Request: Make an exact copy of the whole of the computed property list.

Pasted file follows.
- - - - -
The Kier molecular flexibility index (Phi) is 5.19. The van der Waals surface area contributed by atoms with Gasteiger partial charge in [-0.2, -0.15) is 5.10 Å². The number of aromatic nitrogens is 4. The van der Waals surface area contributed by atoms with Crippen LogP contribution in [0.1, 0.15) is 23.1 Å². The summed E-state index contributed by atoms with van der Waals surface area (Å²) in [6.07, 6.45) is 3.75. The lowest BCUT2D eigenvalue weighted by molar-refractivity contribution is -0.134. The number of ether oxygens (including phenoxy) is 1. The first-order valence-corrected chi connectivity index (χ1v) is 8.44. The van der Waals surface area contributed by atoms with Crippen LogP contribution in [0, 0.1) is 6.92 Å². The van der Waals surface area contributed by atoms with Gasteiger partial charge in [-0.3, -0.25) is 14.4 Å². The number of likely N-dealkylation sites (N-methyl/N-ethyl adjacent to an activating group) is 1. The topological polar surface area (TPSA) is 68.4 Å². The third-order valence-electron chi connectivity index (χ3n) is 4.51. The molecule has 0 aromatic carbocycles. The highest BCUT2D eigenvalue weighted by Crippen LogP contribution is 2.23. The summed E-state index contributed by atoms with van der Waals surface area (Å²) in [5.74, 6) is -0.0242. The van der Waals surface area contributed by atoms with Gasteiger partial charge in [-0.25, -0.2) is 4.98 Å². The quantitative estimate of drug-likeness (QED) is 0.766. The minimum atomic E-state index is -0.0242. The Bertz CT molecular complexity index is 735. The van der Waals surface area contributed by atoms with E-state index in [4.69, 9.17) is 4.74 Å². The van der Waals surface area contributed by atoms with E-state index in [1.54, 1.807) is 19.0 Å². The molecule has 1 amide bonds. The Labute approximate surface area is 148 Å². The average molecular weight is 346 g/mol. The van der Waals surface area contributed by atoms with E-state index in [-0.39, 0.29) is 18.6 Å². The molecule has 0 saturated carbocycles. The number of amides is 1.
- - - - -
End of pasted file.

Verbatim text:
The Kier molecular flexibility index (Phi) is 5.19. The van der Waals surface area contributed by atoms with Gasteiger partial charge in [-0.2, -0.15) is 5.10 Å². The number of aromatic nitrogens is 4. The van der Waals surface area contributed by atoms with Crippen LogP contribution in [0.1, 0.15) is 23.1 Å². The summed E-state index contributed by atoms with van der Waals surface area (Å²) in [6.07, 6.45) is 3.75. The lowest BCUT2D eigenvalue weighted by molar-refractivity contribution is -0.134. The number of ether oxygens (including phenoxy) is 1. The first-order valence-corrected chi connectivity index (χ1v) is 8.44. The van der Waals surface area contributed by atoms with Crippen LogP contribution in [0, 0.1) is 6.92 Å². The van der Waals surface area contributed by atoms with Gasteiger partial charge in [-0.3, -0.25) is 14.4 Å². The number of likely N-dealkylation sites (N-methyl/N-ethyl adjacent to an activating group) is 1. The topological polar surface area (TPSA) is 68.4 Å². The third-order valence-electron chi connectivity index (χ3n) is 4.51. The molecule has 0 aromatic carbocycles. The highest BCUT2D eigenvalue weighted by Crippen LogP contribution is 2.23. The summed E-state index contributed by atoms with van der Waals surface area (Å²) in [5.74, 6) is -0.0242. The van der Waals surface area contributed by atoms with Gasteiger partial charge in [-0.25, -0.2) is 4.98 Å². The quantitative estimate of drug-likeness (QED) is 0.766. The minimum atomic E-state index is -0.0242. The Bertz CT molecular complexity index is 735. The van der Waals surface area contributed by atoms with E-state index in [4.69, 9.17) is 4.74 Å². The van der Waals surface area contributed by atoms with E-state index in [1.54, 1.807) is 19.0 Å². The molecule has 1 amide bonds. The Labute approximate surface area is 148 Å². The average molecular weight is 346 g/mol. The van der Waals surface area contributed by atoms with E-state index in [-0.39, 0.29) is 18.6 Å². The molecule has 0 saturated carbocycles. The number of amides is 1.